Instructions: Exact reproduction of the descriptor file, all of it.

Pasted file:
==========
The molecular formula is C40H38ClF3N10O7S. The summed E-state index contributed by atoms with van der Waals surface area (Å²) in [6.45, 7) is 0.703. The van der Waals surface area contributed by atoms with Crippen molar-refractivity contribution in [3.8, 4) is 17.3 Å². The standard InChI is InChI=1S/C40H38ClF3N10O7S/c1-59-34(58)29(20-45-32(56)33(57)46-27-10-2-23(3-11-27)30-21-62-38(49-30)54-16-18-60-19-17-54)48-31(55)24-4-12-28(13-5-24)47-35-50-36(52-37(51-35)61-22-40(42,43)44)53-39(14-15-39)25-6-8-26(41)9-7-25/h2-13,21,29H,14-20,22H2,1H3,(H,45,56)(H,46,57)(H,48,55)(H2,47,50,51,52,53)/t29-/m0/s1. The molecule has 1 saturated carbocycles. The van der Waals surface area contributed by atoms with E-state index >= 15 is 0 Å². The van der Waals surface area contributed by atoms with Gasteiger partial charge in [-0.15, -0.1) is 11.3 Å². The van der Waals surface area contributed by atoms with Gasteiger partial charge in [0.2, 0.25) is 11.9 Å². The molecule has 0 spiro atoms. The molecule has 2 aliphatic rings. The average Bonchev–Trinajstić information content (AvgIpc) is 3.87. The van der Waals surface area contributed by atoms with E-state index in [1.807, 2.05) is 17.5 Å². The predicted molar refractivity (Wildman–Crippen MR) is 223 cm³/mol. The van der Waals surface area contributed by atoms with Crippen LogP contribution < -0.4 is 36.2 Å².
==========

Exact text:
The molecular formula is C40H38ClF3N10O7S. The summed E-state index contributed by atoms with van der Waals surface area (Å²) in [6.45, 7) is 0.703. The van der Waals surface area contributed by atoms with Crippen molar-refractivity contribution in [3.8, 4) is 17.3 Å². The standard InChI is InChI=1S/C40H38ClF3N10O7S/c1-59-34(58)29(20-45-32(56)33(57)46-27-10-2-23(3-11-27)30-21-62-38(49-30)54-16-18-60-19-17-54)48-31(55)24-4-12-28(13-5-24)47-35-50-36(52-37(51-35)61-22-40(42,43)44)53-39(14-15-39)25-6-8-26(41)9-7-25/h2-13,21,29H,14-20,22H2,1H3,(H,45,56)(H,46,57)(H,48,55)(H2,47,50,51,52,53)/t29-/m0/s1. The molecule has 1 saturated carbocycles. The van der Waals surface area contributed by atoms with E-state index >= 15 is 0 Å². The van der Waals surface area contributed by atoms with Gasteiger partial charge in [-0.15, -0.1) is 11.3 Å². The van der Waals surface area contributed by atoms with Gasteiger partial charge in [0.2, 0.25) is 11.9 Å². The molecule has 0 spiro atoms. The molecule has 2 aliphatic rings. The average Bonchev–Trinajstić information content (AvgIpc) is 3.87. The van der Waals surface area contributed by atoms with E-state index in [1.807, 2.05) is 17.5 Å². The predicted molar refractivity (Wildman–Crippen MR) is 223 cm³/mol. The van der Waals surface area contributed by atoms with Crippen LogP contribution < -0.4 is 36.2 Å².